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Getting Started with Winter Cover Crops

Cover crops are gaining ground with home gardeners recently. In the most basic terms, cover crops are any plants that are grown to protect or improve the soil rather than for harvest. This ancient technique is widely used among organic and sustainable farmers, and home vegetable gardeners are discovering its benefits as well.

Sowing a winter cover crop can beautify your winter garden, greatly improve your soil, attract beneficial insects, and lead to an overall healthier, more bountiful garden. Although it can seem complicated at first, the basics of cover cropping are actually quite simple. And since winter cover crops are typically sown between late August and early October in the Pacific Northwest, now is a great time to get started!

crimson clover fixes nitrogen and provides excellent soil cover

crimson clover is an excellent cover crop that adds nitrogen to the soil

 

Why plant winter cover crops?

The great thing about biological gardening techniques is that they tend to provide multiple benefits at once. Depending on which crops you choose and how you manage them, winter cover crops can do a lot for your garden, all with very little effort from you.

Soil protection

Bare soil can become compacted during heavy winter rains. Compacted soils lead to a whole lot of gardening headaches later. A layer of straw, leaves, or other mulch material can help, but a “living mulch” of winter cover crops is even more effective. The leaves act as a cushion for falling rain, while the roots hold spaces open in the soil.

Weed suppression

Cover crops won’t stop weeds entirely, but they’ll at least compete with them. The advantage of cover crops over weeds for winter soil cover is that your cover crops will be much easier to remove when the time comes to replant.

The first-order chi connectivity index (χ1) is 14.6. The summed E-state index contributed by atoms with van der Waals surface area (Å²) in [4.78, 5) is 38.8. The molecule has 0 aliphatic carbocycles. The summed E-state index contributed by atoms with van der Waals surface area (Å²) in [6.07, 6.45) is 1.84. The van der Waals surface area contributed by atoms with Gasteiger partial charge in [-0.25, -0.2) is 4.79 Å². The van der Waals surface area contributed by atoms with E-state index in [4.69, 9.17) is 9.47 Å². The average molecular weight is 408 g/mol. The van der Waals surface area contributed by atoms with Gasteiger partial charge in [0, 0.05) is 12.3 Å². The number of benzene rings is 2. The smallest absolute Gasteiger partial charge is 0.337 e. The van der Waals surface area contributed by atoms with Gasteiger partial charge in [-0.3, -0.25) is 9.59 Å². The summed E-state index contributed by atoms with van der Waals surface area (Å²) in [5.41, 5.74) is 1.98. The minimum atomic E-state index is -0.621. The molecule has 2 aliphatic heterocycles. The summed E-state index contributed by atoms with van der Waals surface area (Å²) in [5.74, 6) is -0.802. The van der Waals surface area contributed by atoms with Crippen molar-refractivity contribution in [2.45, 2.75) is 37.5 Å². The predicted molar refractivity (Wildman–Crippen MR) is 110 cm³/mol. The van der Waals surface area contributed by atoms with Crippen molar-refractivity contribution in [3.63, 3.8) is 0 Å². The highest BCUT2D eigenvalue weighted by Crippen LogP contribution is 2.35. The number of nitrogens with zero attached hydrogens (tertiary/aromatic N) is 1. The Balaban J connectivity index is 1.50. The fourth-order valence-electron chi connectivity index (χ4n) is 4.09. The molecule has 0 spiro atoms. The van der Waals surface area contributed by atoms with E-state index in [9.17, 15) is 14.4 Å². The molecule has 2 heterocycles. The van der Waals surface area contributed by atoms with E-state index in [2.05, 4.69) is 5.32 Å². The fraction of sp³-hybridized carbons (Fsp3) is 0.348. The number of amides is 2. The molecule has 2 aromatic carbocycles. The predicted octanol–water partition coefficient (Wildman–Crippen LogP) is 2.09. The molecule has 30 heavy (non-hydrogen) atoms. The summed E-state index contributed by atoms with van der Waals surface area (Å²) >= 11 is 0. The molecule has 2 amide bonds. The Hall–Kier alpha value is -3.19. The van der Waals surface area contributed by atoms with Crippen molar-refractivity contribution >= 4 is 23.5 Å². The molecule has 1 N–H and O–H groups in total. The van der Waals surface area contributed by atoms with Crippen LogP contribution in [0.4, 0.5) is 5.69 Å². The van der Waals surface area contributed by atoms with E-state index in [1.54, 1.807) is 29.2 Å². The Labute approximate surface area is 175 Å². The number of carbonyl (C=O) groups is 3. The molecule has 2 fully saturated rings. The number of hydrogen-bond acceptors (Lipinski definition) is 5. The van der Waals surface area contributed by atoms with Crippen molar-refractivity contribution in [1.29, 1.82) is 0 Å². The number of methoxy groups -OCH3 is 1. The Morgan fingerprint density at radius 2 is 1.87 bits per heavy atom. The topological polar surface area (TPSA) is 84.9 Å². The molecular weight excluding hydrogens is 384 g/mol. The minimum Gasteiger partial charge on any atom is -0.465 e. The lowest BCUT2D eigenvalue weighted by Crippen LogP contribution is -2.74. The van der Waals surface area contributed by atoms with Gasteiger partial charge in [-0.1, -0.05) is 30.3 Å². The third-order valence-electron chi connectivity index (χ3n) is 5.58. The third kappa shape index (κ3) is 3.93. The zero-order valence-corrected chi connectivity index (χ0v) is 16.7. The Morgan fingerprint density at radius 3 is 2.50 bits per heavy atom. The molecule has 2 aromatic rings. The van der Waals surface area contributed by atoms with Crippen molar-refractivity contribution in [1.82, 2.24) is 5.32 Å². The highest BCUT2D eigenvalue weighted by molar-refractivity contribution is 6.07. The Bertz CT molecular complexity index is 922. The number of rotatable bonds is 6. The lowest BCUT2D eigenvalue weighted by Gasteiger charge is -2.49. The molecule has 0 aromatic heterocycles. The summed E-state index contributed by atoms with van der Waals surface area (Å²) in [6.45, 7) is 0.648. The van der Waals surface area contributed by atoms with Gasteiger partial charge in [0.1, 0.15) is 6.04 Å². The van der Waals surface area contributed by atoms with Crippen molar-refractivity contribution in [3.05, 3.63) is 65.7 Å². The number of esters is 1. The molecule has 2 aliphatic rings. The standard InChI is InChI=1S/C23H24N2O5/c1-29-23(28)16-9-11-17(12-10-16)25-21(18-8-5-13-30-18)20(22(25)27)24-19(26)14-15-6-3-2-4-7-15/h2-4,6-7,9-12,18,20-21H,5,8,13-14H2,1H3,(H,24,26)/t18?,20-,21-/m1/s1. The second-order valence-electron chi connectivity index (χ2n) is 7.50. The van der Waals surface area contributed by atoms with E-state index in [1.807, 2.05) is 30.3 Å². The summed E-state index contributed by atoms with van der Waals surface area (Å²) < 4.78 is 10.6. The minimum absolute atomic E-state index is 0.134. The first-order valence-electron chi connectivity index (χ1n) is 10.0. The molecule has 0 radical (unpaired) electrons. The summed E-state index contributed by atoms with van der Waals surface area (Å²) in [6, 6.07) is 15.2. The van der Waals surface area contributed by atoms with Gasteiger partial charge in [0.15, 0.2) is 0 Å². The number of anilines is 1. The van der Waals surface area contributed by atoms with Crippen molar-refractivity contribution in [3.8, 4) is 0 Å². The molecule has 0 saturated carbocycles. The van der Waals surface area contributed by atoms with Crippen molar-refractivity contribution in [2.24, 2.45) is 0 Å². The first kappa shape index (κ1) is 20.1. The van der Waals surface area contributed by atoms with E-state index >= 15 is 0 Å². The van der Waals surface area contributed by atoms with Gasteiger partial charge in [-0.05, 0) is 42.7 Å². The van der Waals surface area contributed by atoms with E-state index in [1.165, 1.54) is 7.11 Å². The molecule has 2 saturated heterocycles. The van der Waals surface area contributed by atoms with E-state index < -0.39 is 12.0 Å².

Healthy soil life

Soil is alive with all sorts of microbes, insects, and fungi. All of these organisms are adapted to living in and among plant roots. Think about it: how often do you see soil stay bare for long periods of time in nature? Keeping plant life thriving in your garden all year will protect and nurture your soil ecosystem. You’ll have lush greens instead of barren mud to look at all winter, followed by a blooming mini-meadow in the early spring. Many cover crops even attract beneficial insects. 

Restored organic matter

Once spring arrives, you’ll cut down your cover crop, dig it under, and allow it to compost in place. This restores depleted organic matter just like adding a bag of compost, but you’ll have the satisfaction of knowing you grew the organic matter yourself.

Natural fertilizer

Some (not all) cover crops work with associated soil bacteria to pull nitrogen out of the air and “fix” it into a form plants can use. Once the cover crops are tilled into the soil, this additional nitrogen becomes available to whatever crops you plant next. This nitrogen-enhancing power is why legume (nitrogen-fixing) cover-crops are sometimes called “green manures.”

Vetch

vetch is another easy nitrogen-fixing cover crop

 

Get started with winter cover crops